Foreign Minister Erkki Tuomioja: "Northern Dimension - Human Dimension?" at the third Baltic Sea NGO Forum
Keynote address by
Mr. Erkki Tuomioja,
Minister for Foreign Affairs
Northern Dimension - Human Dimension?
Ladies and Gentlemen,
An active civil society is a necessary requirement for further democratic development in the region of the Baltic Sea States. One of our priorities during Finland's Presidency in the CBSS has been to support the work of the non-governmental organizations. By stimulating dialogue between the governments and the civil society this forum plays an important part in supporting this priority. It is a pleasure for me to be able to address this III Baltic Sea NGO Forum today.
Governance and participation
Policy-making is essential in achieving sustainable human development. At a core of policy-making is meaningful participation of a country’s inhabitants in public affairs, permitting them to be genuine decision-makers in the development process. A key finding of the UNDP Regional Human Development Report is that the willingness of citizens to participate in the country’s governance is much greater than their actual participation would indicate. The main obstacle is people’s doubt as to the real impact they can have on the decision-making process. Overcoming the isolation of citizens and creating conditions for their effective interaction with the government is necessary to achieve consensual governance and hence sustainable development.
The CBSS has, since its foundation, focused on supporting democratic organizations and safeguarding human and civil rights in the region. The Working Group on Democratic Institutions held a major seminar on local administrations this spring. The CBSS Commissioner on Democratic Development, Ms Helle Degn, who will speak at today's plenary session, is our regional watchdog who works to ensure that human rights and civil liberties will be protected and strengthened and that democartic institutions function well in our member states.
For the citizens of all the CBSS countries a vibrant NGO community can provide an important channel to express their interests through an active participation in the NGO activities. By acting as intermediaries between the the society and decision-makers NGOs can also lower the threshold for people to become actively involved with issues relevant to their lives. If needed the civil society's role is also to hold the decision makers accountable for the given promises. At best the NGOs function as agents of democratic change by participating in a collective decision-making to determine the future policy priorities.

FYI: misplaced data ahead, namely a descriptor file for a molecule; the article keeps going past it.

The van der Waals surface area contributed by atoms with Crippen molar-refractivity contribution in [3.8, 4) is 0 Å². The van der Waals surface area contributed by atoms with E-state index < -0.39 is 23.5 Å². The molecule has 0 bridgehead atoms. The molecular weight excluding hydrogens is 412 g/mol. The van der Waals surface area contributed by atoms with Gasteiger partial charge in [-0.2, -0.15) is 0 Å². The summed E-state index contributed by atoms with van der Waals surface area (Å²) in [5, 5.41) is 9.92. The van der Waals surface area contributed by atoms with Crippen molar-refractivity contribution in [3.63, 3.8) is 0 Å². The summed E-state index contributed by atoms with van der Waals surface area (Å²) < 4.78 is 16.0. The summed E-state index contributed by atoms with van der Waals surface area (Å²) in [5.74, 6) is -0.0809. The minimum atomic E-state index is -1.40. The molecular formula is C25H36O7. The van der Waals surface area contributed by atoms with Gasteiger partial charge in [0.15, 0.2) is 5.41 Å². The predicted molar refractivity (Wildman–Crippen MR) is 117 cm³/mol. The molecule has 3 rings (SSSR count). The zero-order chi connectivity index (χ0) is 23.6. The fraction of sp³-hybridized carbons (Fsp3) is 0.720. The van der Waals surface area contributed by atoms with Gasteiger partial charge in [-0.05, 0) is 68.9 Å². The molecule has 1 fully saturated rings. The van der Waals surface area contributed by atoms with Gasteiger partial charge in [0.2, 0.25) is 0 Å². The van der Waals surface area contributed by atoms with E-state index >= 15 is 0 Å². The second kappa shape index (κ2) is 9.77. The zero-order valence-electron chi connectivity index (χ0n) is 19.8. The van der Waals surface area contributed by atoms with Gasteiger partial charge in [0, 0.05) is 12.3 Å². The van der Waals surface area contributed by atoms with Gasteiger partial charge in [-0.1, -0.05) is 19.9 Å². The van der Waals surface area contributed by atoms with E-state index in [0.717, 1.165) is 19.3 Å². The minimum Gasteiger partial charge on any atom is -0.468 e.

Economic development and people participation
Another very important area in which the CBSS has engaged its efforts is economic development. Our region has the potential to become one of the most dynamic growth areas of Europe. We still have a lot of work to do to ensure that all of the conditions for sustained growth are met. We also need to make sure that the opportunities created by the enlargement of the EU will be realized fully. To this end, a new Northern Dimension Action Plan for the years 2004-06 will hopefully provide a road map for all the players in our region as how to co-operate effectively to ensure that the new borders of the EU unite the region - players such as the European Commission, the member states, partner countries, regional bodies and local governments, civil society, business and NGO communities.
Global markets, global technology, global ideas and global solidarity can enrich the lives of people in the Baltic Sea Region. However, there is no automatic link between economic growth and human development. But when these links are forged with policy and determination, they can be mutually reinforcing and economic growth will effectively and rapidly improve human development. The challenge is to ensure that the benefits are shared equitably and that the increasing interdependence caused by the globalization works for people—not just for profits.
Every citizen including those in the most vulnerable positions across the Baltic Sea Region should be able to benefit from the economic growth. It is therefore essential that the new Northern Dimension Action Plan will not only contribute towards economic growth but also towards reducing poverty. To this end labour force and labour market issues should be given due emphasis in the new Action Plan and be treated as a cross-cutting theme with relevance to several sectors in society. Concerted action to overcome the serious social and health problems in the region can be addressed through the Partnership in Public Health and Social Wellbeing.